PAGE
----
Although not as beautiful as Japan, I like Taiwan and will definitely go back. It's an affordable alternative to expensive Japan if you want to visit a Sino-Japanese country. Taiwan has many Japanese influences because of their history and many Taiwanese speak Japanese too. The architecture and scenery is Oriental but the people have the grace of the Japanese.
Taipei's weather is very erratic. It can be super hot one day and the next, freezing cold so for tourists, packing is a pain. I suggest packing a jacket for cold weather and just wear something normal inside. Layering is a good way to avoid baking to death in hot weather because you can remove the outer layers. For some funny reason, Taiwanese girls all like to wear long-sleeves even in hot weather so I was the odd one out in short sleeves. even if they wear short sleeves, they'd wear a long sleeved top inside and the short sleeved top over it... They also don't really wear shorts without stockings. According to Grace, it's because they're conservative and also they don't want to get dark.
Quite beautiful although not as nicely developed and designed as Japan. For example, the flowers in Yangmingshan were very nice but the landscaping is just not as artistically sculptured.
Definitely cheaper by taxi here than in Japan which will cost an arm and a leg >.< but Japan has the advantage of a very well-connected train system and up to date one stop website where you can check train times, platfom etc. We felt safe travelling around as in we didn't feel like we will get conned like in some other asian countries (i won't say which one). The taroko express is modelled after JR kyushu k, don't play play... the leg room is so much better than SQ. It's more like business class type of leg room.
If you can read traditional Chinese you should do fine but i had difficulty navigating and ordering food >.< i love the way the Taiwanese speak Mandarin... it sounds so melodious and poetic. For example, i called the front desk to ask, "请问水龙头的水可以喝吗？” (can the tap water be drunk?) and the girl replied, “水龙头的水可煮来饮用。” (you may CONSUME it after boiling) wa... i say 喝 (drink) she say 饮用 (consume)... more elegant hor? and the guy who langahed our car kept apologising to us,“很抱歉耽误了你们的行程，为你们造成了困扰。”(i am very sorry to have delayed your schedule and caused distress) it's the way they speak it la... like singing a song hahaha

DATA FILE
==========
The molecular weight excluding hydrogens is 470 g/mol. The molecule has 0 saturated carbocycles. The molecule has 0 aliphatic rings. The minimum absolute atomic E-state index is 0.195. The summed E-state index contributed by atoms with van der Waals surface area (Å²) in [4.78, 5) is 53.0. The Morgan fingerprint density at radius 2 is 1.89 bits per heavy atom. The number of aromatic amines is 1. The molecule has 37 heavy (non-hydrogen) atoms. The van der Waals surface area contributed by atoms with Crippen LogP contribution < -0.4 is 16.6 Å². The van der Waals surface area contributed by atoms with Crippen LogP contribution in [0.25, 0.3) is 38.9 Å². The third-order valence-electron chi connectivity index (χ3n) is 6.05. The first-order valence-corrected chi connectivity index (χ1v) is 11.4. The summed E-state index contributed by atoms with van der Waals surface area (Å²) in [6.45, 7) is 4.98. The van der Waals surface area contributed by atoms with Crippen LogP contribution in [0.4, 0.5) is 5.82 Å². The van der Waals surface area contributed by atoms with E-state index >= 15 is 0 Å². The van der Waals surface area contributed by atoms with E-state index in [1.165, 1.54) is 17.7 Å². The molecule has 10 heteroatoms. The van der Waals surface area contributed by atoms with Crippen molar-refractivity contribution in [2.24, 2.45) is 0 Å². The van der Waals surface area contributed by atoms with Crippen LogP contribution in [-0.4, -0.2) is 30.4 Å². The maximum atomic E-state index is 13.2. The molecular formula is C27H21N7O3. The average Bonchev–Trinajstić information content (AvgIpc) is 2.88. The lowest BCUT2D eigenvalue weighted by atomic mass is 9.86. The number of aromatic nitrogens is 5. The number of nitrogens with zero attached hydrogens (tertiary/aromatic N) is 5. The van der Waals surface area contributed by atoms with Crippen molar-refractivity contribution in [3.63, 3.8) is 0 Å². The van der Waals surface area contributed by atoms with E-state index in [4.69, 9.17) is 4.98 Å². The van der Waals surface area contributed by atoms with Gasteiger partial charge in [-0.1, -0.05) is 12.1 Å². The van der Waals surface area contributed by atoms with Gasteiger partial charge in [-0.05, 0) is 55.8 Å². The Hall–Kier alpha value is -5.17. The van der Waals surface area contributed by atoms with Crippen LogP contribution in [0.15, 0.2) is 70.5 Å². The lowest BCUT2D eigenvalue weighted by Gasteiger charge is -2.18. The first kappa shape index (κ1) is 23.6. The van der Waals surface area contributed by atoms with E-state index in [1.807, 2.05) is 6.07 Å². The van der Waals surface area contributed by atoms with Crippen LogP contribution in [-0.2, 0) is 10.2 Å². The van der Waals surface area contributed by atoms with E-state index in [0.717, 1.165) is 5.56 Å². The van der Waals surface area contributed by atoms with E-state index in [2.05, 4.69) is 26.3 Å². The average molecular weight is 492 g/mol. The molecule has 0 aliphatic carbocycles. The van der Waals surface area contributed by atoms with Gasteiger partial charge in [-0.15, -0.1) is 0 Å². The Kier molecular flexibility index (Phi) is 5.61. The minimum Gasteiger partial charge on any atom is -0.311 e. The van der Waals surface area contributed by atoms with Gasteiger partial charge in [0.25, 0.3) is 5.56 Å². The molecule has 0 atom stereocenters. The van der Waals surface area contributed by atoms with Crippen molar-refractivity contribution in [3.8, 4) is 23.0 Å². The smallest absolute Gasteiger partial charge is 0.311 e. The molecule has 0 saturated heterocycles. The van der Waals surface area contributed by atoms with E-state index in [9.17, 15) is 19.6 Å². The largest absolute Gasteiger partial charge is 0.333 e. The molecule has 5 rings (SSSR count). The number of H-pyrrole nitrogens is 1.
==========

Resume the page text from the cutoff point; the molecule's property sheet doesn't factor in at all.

I can understand why Grace loves taiwan so much. The taiwanese we met are generally very helpful, polite, sincere and honest. Pris felt the same way too. She said their Taiwanese friends went out of their way to make them feel welcomed. they're also very civic-minded and environmentally friendly. No spitting and blowing snort out (i won't say which country does this) and they will switch off lights, not waste food (unlike Singaporeans who go for buffet...) etc.
I'm sorry, some of the local food is just not too my liking. i don't know how to decribe it... it's just something not right. for example, i ordered 芹菜 which i believe means spinach but they served us some unidentifiable veg we have never come across which tasted like leaves... and the 白斩鸡 steamed chicken had very bloody centres >.< and i CANNOT stand stinky toufu. if you go to the night market, it's EVERYWHERE!!! when the pong hits you, you feel nauseous and giddy and lose all appetite. but the beef noodles and mango ice are very nice la. fruits are very fresh and sweet too.
The place is not as clean as Singapore and Japan but it's still generally quite clean. most parts we went to (with the exception of the city centre, shopping areas and business districts) are rather run-down... not well- maintained. public toilets in city areas are ok but in the more rural areas... hm... got smell but i didn't see anything offensive... acceptable la.
Keeping to one side of the escalator is the norm here. there's one thing i cannot get used to and think is quite disgusting... they throw their toilet paper in a bin beside the bowl instead of flushing it down >.< ya, so you wipe your behind then you throw the stained paper in a bin and not all bins have lids k >.<||| no wonder in Japan they have signs in their toilets that say, "please flush toilet paper." cos i guess they get a lot of chinese and taiwanese tourists. some toilets that are shared have a urinal for guys which is separated only by a curtain so you could be peeing in the cubicle and an uncle comes to pee at the urinal so that when u emerge from your cubicle you can see his backview >.<
well, tea and tea pots are good here. Alishan Oolong is the best buy if you don't know what to buy. 天仁 Ten Ren teahouse is everywhere (there's one near Din Tai Fung). and you feel safe buying because they won't cheat you and tell you it's 紫砂 zisha teapot when it's actually some toxic mud and the oolong is really oolong, not some inedible dried leaf or worse, cardboard scraps (i won't say which country does this). bring passport if you intend to buy teasets cos can get tax rebates. clothes are cheap though may not be the best quality. it's like This Fashion prices. chris bought two shirts for SGD$5 each. priscilla says contact lenses are cheap which is true. one box of 30 daily disposables in Singapore costs about SGD$50 but in taipei it's NT620 (about SGD$30) so can you imagine you buy one year's supply how much you will save?? two boxes for one month that's savings of about SGD$20, times 12 that's more than SGD$200. chris bought two boxes cos he uses them when exercising (which is rare).
luxury items are very expensive though.